For you to suggest Garak acted outside of Sisko's knowledge is just insane. Garak went out of his way to warn him that a slew of people may need to be murdered. He explicitly asked him if he was okay with that, and Sisko's justification was: "our people are getting slaughtered, so if ppl need to die to stop the slaughter, then fine".

What is so hard to understand about that? The story does not suggest Sisko would have never agreed to assassinate anyone; that's just your misguided interpretation of Sisko's anger at Garak. Maybe you're forgetting that Sisko isn't a cold-blooded murderer. And maybe you're forgetting Sisko's anger evaporated when Garak convinced him there was no chance of the Romulans discovering the truth.
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Blake W
Sun, Apr 21, 2013, 8:36pm (UTC -6)
Re: DS9 S3: Shakaar

I strongly disagree with anyone who says Winn was one-dimensional. She's exactly like SO many politicians in America.. Meaning, her character was very realistic, and it seems insane for people to ask for more than that. She is who she is, and DS9 was such a phenomenal series because the writers didn't sit around saying, "no, we need to make her more this." The characters were who they were
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Blake W
Fri, Apr 19, 2013, 6:55am (UTC -6)
Re: DS9 S5: Nor the Battle to the Strong

I'm very surprised to see how many people have a problem with this episode. For instance, Jake being a sheltered kid is totally irrelevant to the fact that it's his first time in a war, and adults in that position would act the exact same way as Jake. I remember with the Aurora shooting in CO, a grown man with a family was interviewed, and by his account, he acted the same way as Jake, which is why this episode is so phenomenal: it conveys the truth and horror of war.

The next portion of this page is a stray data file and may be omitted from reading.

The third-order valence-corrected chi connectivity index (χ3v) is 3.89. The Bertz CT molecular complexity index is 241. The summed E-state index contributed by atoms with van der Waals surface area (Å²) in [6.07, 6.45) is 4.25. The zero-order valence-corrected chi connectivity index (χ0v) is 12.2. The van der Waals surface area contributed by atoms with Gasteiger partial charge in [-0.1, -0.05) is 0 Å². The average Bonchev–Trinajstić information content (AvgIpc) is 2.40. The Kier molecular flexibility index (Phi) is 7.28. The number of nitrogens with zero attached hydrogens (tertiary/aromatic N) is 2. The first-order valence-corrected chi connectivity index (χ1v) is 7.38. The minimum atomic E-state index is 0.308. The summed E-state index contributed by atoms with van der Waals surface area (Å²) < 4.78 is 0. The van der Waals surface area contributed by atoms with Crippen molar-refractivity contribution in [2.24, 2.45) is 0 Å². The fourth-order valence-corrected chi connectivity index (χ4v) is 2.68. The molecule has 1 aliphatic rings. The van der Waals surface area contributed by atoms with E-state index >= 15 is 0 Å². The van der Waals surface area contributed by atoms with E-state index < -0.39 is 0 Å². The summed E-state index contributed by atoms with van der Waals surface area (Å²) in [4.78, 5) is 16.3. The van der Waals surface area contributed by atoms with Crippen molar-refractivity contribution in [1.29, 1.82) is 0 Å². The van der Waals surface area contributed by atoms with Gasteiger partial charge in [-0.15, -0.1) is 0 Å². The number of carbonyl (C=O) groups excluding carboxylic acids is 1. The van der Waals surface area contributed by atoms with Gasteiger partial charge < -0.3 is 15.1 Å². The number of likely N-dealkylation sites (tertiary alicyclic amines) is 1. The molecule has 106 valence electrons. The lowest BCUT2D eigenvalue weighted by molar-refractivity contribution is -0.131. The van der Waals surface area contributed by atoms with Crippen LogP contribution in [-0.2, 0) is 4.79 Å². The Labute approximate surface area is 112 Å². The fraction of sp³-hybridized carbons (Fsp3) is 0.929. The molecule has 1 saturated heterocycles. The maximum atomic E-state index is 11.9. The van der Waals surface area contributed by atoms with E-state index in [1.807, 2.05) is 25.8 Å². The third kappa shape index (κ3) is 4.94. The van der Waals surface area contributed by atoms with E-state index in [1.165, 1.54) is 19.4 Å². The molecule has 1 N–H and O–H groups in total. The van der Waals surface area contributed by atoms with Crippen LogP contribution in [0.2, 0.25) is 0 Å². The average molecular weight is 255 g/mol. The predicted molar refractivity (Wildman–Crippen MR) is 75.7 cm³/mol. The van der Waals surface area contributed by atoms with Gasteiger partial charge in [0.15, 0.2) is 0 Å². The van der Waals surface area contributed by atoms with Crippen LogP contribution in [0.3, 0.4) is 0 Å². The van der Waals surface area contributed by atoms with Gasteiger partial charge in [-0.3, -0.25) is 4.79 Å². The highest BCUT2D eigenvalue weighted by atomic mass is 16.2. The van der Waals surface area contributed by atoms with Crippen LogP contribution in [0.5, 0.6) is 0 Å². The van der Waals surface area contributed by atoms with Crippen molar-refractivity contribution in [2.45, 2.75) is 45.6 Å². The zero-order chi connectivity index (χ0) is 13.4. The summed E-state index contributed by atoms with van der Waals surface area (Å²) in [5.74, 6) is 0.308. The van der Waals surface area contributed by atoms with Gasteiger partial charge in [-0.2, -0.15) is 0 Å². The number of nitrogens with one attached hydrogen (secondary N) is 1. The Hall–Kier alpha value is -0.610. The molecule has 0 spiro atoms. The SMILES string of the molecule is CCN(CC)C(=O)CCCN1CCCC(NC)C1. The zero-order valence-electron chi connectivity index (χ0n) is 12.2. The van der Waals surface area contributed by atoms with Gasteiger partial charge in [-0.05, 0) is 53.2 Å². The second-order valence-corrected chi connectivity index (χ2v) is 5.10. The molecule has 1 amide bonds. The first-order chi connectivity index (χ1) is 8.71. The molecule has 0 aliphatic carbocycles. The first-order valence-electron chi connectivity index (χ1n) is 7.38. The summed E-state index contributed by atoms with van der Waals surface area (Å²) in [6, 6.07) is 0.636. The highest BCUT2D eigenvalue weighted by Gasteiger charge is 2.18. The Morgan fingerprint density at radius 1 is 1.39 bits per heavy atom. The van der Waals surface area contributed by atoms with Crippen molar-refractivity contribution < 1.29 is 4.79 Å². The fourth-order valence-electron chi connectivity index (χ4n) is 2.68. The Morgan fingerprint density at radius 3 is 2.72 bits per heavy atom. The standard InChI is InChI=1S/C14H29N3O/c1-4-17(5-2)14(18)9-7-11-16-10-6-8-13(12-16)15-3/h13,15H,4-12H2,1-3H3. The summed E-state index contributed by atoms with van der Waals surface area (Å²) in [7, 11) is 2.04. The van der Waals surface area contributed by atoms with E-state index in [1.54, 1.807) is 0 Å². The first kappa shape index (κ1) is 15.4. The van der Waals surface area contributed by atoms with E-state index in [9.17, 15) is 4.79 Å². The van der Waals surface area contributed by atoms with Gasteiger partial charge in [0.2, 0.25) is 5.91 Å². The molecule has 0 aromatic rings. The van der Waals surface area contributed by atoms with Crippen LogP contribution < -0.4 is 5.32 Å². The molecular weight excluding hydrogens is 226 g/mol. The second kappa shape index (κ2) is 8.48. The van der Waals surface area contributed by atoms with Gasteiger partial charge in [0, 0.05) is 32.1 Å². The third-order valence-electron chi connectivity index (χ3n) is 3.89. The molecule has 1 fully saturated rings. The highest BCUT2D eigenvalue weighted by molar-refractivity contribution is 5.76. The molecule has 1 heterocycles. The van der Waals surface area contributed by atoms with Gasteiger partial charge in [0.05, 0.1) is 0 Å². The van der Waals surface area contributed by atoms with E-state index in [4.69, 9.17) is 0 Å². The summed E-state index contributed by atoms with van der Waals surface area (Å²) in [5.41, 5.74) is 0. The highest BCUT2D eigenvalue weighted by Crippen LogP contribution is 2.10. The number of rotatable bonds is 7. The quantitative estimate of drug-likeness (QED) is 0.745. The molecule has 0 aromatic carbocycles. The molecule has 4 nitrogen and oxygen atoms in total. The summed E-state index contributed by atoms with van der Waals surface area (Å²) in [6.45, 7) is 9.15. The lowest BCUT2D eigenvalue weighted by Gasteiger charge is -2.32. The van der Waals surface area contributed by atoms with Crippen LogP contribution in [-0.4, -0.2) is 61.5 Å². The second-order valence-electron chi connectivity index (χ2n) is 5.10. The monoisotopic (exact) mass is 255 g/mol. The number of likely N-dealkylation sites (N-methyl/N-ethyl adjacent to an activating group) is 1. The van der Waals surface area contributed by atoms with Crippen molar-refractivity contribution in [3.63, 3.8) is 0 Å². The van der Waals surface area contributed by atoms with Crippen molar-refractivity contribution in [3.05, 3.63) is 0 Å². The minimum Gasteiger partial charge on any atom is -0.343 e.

People who've never been in battle have no clue what war is... And then they watch this episode and they have a much better idea. I'm not saying they totally understand, I'm saying in our society, the vast majority of ppl are deluded when it comes to war and therefore, comprehending war is a VERY serious issue. Often times, the vast majority of ppl pushing for war have no idea what war is. And because this episode actually informs & educates ppl, it automatically gets a high rating. After watching the episode, I totally agree with the 4 star rating.
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Blake W
Thu, Apr 18, 2013, 11:09pm (UTC -6)
Re: DS9 S6: In the Pale Moonlight

I think In the Pale Moonlight might be EVEN better than most people believe because: It seems that when Garak agreed to help Sisko, he knew Sisko's plan was unrealistic & wasn't going to work. Garak alludes to this in his final conversation with Sisko: "that's why you came to me, because you knew I could do things you couldn't". I really wish this was mentioned in the review because:

It makes the episode that much better and really highlights how important someone like Garak can be (which easily turns into a moral argument). It totally seems like Garak intentionally lied to Sisko when he said, "all my contacts were killed".. But he never completely lied; he never actually said he was going to pursue Sisko's plan and I'm sure he really did have contacts that were killed after he tried to reach them... But did he try to reach them after his conversation with Sisko? Or did he spend the time coming up with his own plan? Like, how did Garak know about Vreenak meeting Weyoun? He had to have talked to one of his friends in the Cardassian govt more than once.

But, Garak told Sisko his contacts were killed within 1 day of speaking to him. And, if they were killed, why not tell Sisko immediately? And give an update and say he might have another plan? Garak waited until Sisko was anxious enough to come to him & ask for an update (he knew it would be the best time to propose his plan). He basically manipulated Sisko becuz, as Garak said, Sisko went to him to be manipulated.

Sisko wanted to believe his plan was realistic, but deep down he knew he needed someone willing to do what Garak was willing to do (or at least, that's what Garak said in the final conversation).